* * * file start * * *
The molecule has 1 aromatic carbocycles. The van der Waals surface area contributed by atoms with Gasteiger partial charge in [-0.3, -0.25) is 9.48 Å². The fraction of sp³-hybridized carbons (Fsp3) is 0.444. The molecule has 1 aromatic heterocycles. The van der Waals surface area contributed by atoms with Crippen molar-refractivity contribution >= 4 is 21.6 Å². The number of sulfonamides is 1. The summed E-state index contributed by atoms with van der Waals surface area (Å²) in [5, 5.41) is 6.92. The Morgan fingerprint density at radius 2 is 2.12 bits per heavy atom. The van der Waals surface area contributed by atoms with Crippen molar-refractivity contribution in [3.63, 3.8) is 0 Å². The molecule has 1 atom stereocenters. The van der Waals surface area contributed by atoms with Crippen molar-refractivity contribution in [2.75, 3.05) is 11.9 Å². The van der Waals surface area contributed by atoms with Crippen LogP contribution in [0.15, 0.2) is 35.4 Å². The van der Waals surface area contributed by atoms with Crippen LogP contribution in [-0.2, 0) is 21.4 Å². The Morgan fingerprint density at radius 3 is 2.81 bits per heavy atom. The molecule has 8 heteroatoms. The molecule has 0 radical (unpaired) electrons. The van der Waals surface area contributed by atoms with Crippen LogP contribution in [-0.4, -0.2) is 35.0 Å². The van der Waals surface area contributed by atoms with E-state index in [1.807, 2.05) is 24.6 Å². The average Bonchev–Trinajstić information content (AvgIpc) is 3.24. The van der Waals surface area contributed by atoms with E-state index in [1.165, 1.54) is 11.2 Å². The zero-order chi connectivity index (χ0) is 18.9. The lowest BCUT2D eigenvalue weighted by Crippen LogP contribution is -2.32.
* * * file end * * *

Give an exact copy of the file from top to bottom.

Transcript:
The molecule has 1 aromatic carbocycles. The van der Waals surface area contributed by atoms with Gasteiger partial charge in [-0.3, -0.25) is 9.48 Å². The fraction of sp³-hybridized carbons (Fsp3) is 0.444. The molecule has 1 aromatic heterocycles. The van der Waals surface area contributed by atoms with Crippen molar-refractivity contribution >= 4 is 21.6 Å². The number of sulfonamides is 1. The summed E-state index contributed by atoms with van der Waals surface area (Å²) in [5, 5.41) is 6.92. The Morgan fingerprint density at radius 2 is 2.12 bits per heavy atom. The van der Waals surface area contributed by atoms with Crippen molar-refractivity contribution in [3.63, 3.8) is 0 Å². The molecule has 1 atom stereocenters. The van der Waals surface area contributed by atoms with Crippen molar-refractivity contribution in [2.75, 3.05) is 11.9 Å². The van der Waals surface area contributed by atoms with Crippen LogP contribution in [0.15, 0.2) is 35.4 Å². The van der Waals surface area contributed by atoms with Crippen LogP contribution in [-0.2, 0) is 21.4 Å². The Morgan fingerprint density at radius 3 is 2.81 bits per heavy atom. The molecule has 8 heteroatoms. The molecule has 0 radical (unpaired) electrons. The van der Waals surface area contributed by atoms with Crippen LogP contribution in [-0.4, -0.2) is 35.0 Å². The van der Waals surface area contributed by atoms with E-state index in [1.807, 2.05) is 24.6 Å². The average Bonchev–Trinajstić information content (AvgIpc) is 3.24. The van der Waals surface area contributed by atoms with E-state index in [1.165, 1.54) is 11.2 Å². The zero-order chi connectivity index (χ0) is 18.9. The lowest BCUT2D eigenvalue weighted by Crippen LogP contribution is -2.32.